Earlier this week, the Pew Research Center released poll data showing that 40% of Millennials think that the government should be able to prevent offensive speech against minorities (as opposed to 27% of Gen Xers, 24% of Boomers, and just a measly 12% of those epithet-loving Silents).
Since then, I have seen a whole lot of people (in social media, news outlets, and in real life) wringing their hands about what this means for the future of America. Are today's kids going to hand over the land of the free to authoritarian dictatorships because we're afraid of getting our feelings hurt? (Though, I'm a Millennial, and I'm 30, so pretty soon we're going to have to stop with the "kids today" narrative when it comes to Millennials, right? Don't we ever get to grow up?!)
Since then, there's been some walking back of the initial fears. Even people who were initially part of the hype are revisiting the context of their fears. For example, Jesse Singal of New York Magazine originally reported the Pew results as being extremely high, but later wrote a follow-up piece where he examines the wording of the poll and compares it to historical data to demonstrate things really aren't that different.
J.F. Sargent, writing for Cracked, initially lamented the generation of people who are just looking for a reason to be offended, but just this week wrote a very interesting post about what we're missing when it comes to college students and free speech. His conclusion, much like Singal's is that the college student crisis is not nearly as dire as we're making it out to be. And he also points to several very serious free speech issues that we're conveniently ignoring (or at least not turning into memes and collectively shaking our heads about as we mourn the death of freedom). A prime example is at Mizzou (the very campus that has been held up as free speech hating activists run amok even though the professor who blocked the journalists was removed from her position and apologized for her actions). While we had a collective freakout over that story, another Mizzou-related free speech violation flew largely under the radar. A Missouri state senator has been trying to intimidate and force a Mizzou grad student from completing her dissertation on abortion and the impact of Missouri's 72-hour waiting period. As Sargent writes:
This happened at literally the exact same school as the protests, and it's a way more cut-and-dry threat to free speech. The government is literally telling a grad student what they're allowed to study, which is precisely what the first amendment is meant to prevent.Still, it does seem true that my generation is more sensitive to offensive speech, and that's largely thanks to the way that information is disseminated today. We have global platforms and the ability to share both our offensive thoughts and our offended reactions in a matter of seconds. The impact of hateful speech cannot be ignored as easily as the buffers of privilege have been partially pierced by social media. It's a lot harder to think that your blackface Halloween costume is "just a joke" when you see social media campaigns and the reactions of actual minorities telling you that's not the case. It's much harder to think that catcalling a woman on the street is just harmless fun when women are taking to social media en masse to share their fear and disgust.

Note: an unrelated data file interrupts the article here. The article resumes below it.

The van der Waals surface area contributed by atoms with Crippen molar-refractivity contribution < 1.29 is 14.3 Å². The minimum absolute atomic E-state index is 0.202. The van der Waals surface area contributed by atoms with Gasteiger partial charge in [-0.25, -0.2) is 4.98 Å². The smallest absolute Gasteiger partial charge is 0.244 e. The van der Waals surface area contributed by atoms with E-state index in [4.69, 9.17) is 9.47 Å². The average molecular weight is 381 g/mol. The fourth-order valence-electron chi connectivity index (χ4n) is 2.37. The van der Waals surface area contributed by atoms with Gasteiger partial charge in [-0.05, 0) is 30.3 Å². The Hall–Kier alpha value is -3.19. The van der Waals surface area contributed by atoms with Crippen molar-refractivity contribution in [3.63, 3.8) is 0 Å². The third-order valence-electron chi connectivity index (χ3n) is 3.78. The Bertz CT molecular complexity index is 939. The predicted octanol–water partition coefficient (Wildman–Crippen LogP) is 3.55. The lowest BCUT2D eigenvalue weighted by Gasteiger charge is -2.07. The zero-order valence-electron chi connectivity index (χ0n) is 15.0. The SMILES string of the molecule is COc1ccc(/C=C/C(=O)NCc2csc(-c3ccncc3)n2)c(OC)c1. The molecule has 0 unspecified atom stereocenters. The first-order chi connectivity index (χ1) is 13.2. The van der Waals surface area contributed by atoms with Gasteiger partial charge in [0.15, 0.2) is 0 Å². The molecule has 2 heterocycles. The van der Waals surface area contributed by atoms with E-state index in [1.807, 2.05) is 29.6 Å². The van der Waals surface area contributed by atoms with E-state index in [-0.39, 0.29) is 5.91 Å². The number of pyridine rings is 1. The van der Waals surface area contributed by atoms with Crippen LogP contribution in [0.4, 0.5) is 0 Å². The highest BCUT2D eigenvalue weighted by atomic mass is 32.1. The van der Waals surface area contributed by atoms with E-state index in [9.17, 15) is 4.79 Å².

And people who bemoan my generation's threat to free speech because of our sensitivity to the pervasive nature of racism, sexism, homophobia, and class disparities would be wise to remember that these campaigns are free speech, too. Publicly shaming someone for their Halloween costume is not a violation of the costume wearers rights; it's a practice of the rights of those who witness it.
When I shared the link to the Pew poll, someone asked me if I was sharing it because I thought it was a good thing. The answer is no. I shared it because I thought it was interesting, and now after doing more research into the actual context of the polling, I think that the reaction is even more interesting than the data.
But I think what the question was getting at was whether or not I myself thought that offensive speech should be legally regulated. The answer to that is also no. I'm among the 60% of Millennials who think that speech (even when offensive) should remain free of government restriction.
I did pause for a while and try to think through the implications of my answer. And my response has to start with the recognition that I am white. I don't experience the horrors of much of this hate speech the way that, say, Mizzou's student body president did. There isn't a racial slur that I have to fear being lobbed at me when I'm trying to walk around my own community. I recognize that and admit that this buffer of racial privilege keeps me from speaking from a place of complete understanding when it comes to the legality of hate speech.
I do, though, have plenty of firsthand experience with street harassment. I've also been the victim of plenty of horrendous internet harassment, including death and rape threats (a common occurrence for women who dare to be active in online spaces). It is really unpleasant to be running down a street and hearing someone you don't even know shout out sexually suggestive things and then call you a "bitch" or "whore" when you don't respond the way they want. It's scary. It has ruined my day, made me afraid to run outside, and made me angry at myself for not knowing how to respond or for being too afraid of what those men might do to me to actually stand up for myself.